Michael Symon - A Local Legend
As a kid from northeast Ohio, seeing Chef Michael Symon on Food Network always excited me; I mean, he’s an Iron Chef after all. He and I also share similar ethnic backgrounds with families hailing from Greece and Italy, so when approached with the opportunity to interview him, I could hardly contain my excitement! To be completely honest, it’s what kicked me into high gear to get my website off the ground after 4+ years of “I have the domain, I just need to build the thing.”
For the second year in a row, Michael Symon is acting as the Keynote Speaker for the Ohio Restaurant Association’s Mid-Ohio Restaurant Expo. If you’re not in the restaurant business, don’t be alarmed if you’ve never heard of either of these things! For some background, the Ohio Restaurant Association is a community of restaurants that helps with some of the less glamorous aspects of the restaurant industry (think employee benefits, payroll, etc.) and the Expo is their annual trade show where restauranteurs, innovators, and industry experts come together to compete, showcase new tools, and network. What does the Expo mean for my blog this year? I was given the privilege of interviewing Michael Symon from a food blogger’s perspective.
So - without further ado - here we go!
Me: With the exponential growth of social media and the culture of the “phone eats first,” if you will, how have food bloggers and Instagrammers impacted your restaurants and other business ventures?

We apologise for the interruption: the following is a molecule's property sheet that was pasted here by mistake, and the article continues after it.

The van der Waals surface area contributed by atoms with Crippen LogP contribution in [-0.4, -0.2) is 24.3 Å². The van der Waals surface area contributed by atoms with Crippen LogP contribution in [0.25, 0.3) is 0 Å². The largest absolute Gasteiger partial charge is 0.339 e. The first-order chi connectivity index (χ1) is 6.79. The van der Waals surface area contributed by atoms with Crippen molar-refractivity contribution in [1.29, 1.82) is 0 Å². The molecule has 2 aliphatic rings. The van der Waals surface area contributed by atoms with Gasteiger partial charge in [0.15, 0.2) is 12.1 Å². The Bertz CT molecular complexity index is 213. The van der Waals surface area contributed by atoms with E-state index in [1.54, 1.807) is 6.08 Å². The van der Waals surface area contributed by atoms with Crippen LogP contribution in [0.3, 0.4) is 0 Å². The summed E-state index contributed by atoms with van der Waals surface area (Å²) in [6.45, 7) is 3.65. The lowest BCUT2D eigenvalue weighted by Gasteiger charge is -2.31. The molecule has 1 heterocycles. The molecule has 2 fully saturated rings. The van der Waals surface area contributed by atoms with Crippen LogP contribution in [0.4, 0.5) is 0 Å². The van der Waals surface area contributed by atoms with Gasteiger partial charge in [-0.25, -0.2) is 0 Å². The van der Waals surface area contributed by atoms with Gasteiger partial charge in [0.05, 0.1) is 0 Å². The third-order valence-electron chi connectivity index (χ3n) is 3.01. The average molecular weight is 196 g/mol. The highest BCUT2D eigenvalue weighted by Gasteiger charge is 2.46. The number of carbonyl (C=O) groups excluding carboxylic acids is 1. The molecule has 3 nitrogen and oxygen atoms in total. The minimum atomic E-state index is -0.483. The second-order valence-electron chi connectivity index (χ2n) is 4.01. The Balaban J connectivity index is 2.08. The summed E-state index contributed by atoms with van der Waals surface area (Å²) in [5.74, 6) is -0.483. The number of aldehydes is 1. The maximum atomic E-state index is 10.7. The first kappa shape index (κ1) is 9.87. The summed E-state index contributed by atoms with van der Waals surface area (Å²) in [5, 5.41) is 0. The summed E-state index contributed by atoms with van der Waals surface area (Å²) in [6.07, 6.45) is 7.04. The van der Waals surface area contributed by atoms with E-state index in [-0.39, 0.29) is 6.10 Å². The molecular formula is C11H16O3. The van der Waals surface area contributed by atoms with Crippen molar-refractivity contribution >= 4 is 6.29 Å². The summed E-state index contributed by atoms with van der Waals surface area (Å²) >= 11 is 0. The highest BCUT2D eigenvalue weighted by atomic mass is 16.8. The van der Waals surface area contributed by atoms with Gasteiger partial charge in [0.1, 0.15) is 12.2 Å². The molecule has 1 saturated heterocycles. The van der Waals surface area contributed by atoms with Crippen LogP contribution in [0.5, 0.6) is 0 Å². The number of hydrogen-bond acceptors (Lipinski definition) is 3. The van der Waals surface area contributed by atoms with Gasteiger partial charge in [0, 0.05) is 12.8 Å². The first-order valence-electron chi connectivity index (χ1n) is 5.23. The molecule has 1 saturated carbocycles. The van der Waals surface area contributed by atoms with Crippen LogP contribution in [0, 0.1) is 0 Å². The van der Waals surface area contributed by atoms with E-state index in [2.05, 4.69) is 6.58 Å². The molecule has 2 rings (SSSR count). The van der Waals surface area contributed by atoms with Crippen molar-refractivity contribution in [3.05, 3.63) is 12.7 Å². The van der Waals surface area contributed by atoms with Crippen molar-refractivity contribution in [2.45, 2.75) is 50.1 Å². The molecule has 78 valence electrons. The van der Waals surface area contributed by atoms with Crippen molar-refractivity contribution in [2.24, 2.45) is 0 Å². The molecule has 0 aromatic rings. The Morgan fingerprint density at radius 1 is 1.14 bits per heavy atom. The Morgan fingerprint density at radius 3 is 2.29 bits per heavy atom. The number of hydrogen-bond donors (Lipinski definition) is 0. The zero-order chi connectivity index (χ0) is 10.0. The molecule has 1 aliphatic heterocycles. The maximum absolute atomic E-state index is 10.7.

MS: When I first opened a restaurant 22 years ago, I never thought about whether or not there was a good place at the location where someone could take a picture on Instagram. Whether chefs or restaurateurs like it or not, it’s become an important thing to be aware of and work it into your business plan. It’s a bit of an adjustment but you learn how to use it to benefit your business. However, when people take pictures, we want the guests to eat the food before it gets cold!
— Side note - Let’s just say you all know I’m guilty of this one, I regularly eat cold food and so does my husband (sorry!) *insert embarrassed emoji here*
Me: I grew up in Northeast Ohio and know that the Cleveland food scene receives a lot of national media attention, whereas Columbus has only recently received recognition from Food Network, Forbes, Food & Wine, etc. How do you think the Columbus food scene has evolved in the last few years and do you think it has the potential to be a true foodie destination?
MS: Columbus has a tremendous restaurant scene and has for a long time, including legends like Cameron Mitchell who is one of the best in the country and has expanded on a national scale. If you look at restaurants per square foot, I bet Columbus is busier than my hometown because dining out is a big form of entertainment in the city. Many chains do use Columbus as a test market, so outsiders may see it as a chain town, but that’s changing. I just featured a couple restaurants on my show Burgers, Brew & ‘Que on Food Network, so it’s definitely happening there, but it takes some time to get that recognition. When I go to Columbus as a consumer, I see it as a food-driven town.